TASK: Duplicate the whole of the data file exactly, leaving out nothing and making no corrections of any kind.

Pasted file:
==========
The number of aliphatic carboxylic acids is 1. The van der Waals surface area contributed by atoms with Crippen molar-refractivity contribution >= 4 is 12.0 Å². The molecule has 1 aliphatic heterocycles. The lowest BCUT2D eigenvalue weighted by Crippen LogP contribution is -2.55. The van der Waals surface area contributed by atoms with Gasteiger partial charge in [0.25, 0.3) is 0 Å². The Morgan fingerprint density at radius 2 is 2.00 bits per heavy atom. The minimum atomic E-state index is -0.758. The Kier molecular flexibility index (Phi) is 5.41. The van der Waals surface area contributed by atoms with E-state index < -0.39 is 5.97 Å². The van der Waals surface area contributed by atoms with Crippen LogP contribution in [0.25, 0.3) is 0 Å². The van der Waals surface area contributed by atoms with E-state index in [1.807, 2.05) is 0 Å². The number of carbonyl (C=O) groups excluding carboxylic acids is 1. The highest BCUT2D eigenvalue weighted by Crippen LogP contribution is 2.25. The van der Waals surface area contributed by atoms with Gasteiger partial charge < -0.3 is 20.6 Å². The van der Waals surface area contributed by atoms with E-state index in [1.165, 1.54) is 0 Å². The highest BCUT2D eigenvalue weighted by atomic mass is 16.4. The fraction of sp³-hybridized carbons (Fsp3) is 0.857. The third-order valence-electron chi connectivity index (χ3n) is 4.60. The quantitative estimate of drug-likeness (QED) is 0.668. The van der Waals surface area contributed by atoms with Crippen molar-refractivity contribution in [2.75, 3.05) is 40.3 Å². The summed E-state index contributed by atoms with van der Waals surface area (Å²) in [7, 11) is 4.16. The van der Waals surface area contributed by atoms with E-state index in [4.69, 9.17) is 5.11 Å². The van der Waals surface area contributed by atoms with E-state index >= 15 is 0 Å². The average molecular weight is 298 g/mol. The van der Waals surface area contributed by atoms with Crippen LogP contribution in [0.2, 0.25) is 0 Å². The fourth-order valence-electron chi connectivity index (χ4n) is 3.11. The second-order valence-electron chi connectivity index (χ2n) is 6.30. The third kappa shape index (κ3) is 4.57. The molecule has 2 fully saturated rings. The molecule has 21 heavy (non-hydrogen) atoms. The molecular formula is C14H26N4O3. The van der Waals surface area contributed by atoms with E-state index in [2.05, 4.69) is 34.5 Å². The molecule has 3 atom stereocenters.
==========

The number of aliphatic carboxylic acids is 1. The van der Waals surface area contributed by atoms with Crippen molar-refractivity contribution >= 4 is 12.0 Å². The molecule has 1 aliphatic heterocycles. The lowest BCUT2D eigenvalue weighted by Crippen LogP contribution is -2.55. The van der Waals surface area contributed by atoms with Gasteiger partial charge in [0.25, 0.3) is 0 Å². The Morgan fingerprint density at radius 2 is 2.00 bits per heavy atom. The minimum atomic E-state index is -0.758. The Kier molecular flexibility index (Phi) is 5.41. The van der Waals surface area contributed by atoms with E-state index < -0.39 is 5.97 Å². The van der Waals surface area contributed by atoms with Crippen LogP contribution in [0.25, 0.3) is 0 Å². The van der Waals surface area contributed by atoms with E-state index in [1.807, 2.05) is 0 Å². The number of carbonyl (C=O) groups excluding carboxylic acids is 1. The highest BCUT2D eigenvalue weighted by Crippen LogP contribution is 2.25. The van der Waals surface area contributed by atoms with Gasteiger partial charge < -0.3 is 20.6 Å². The van der Waals surface area contributed by atoms with E-state index in [1.165, 1.54) is 0 Å². The highest BCUT2D eigenvalue weighted by atomic mass is 16.4. The fraction of sp³-hybridized carbons (Fsp3) is 0.857. The third-order valence-electron chi connectivity index (χ3n) is 4.60. The quantitative estimate of drug-likeness (QED) is 0.668. The van der Waals surface area contributed by atoms with Crippen molar-refractivity contribution in [2.75, 3.05) is 40.3 Å². The summed E-state index contributed by atoms with van der Waals surface area (Å²) in [7, 11) is 4.16. The van der Waals surface area contributed by atoms with E-state index in [4.69, 9.17) is 5.11 Å². The van der Waals surface area contributed by atoms with E-state index >= 15 is 0 Å². The average molecular weight is 298 g/mol. The van der Waals surface area contributed by atoms with Crippen LogP contribution in [0.2, 0.25) is 0 Å². The fourth-order valence-electron chi connectivity index (χ4n) is 3.11. The second-order valence-electron chi connectivity index (χ2n) is 6.30. The third kappa shape index (κ3) is 4.57. The molecule has 2 fully saturated rings. The molecule has 21 heavy (non-hydrogen) atoms. The molecular formula is C14H26N4O3. The van der Waals surface area contributed by atoms with E-state index in [2.05, 4.69) is 34.5 Å². The molecule has 3 atom stereocenters.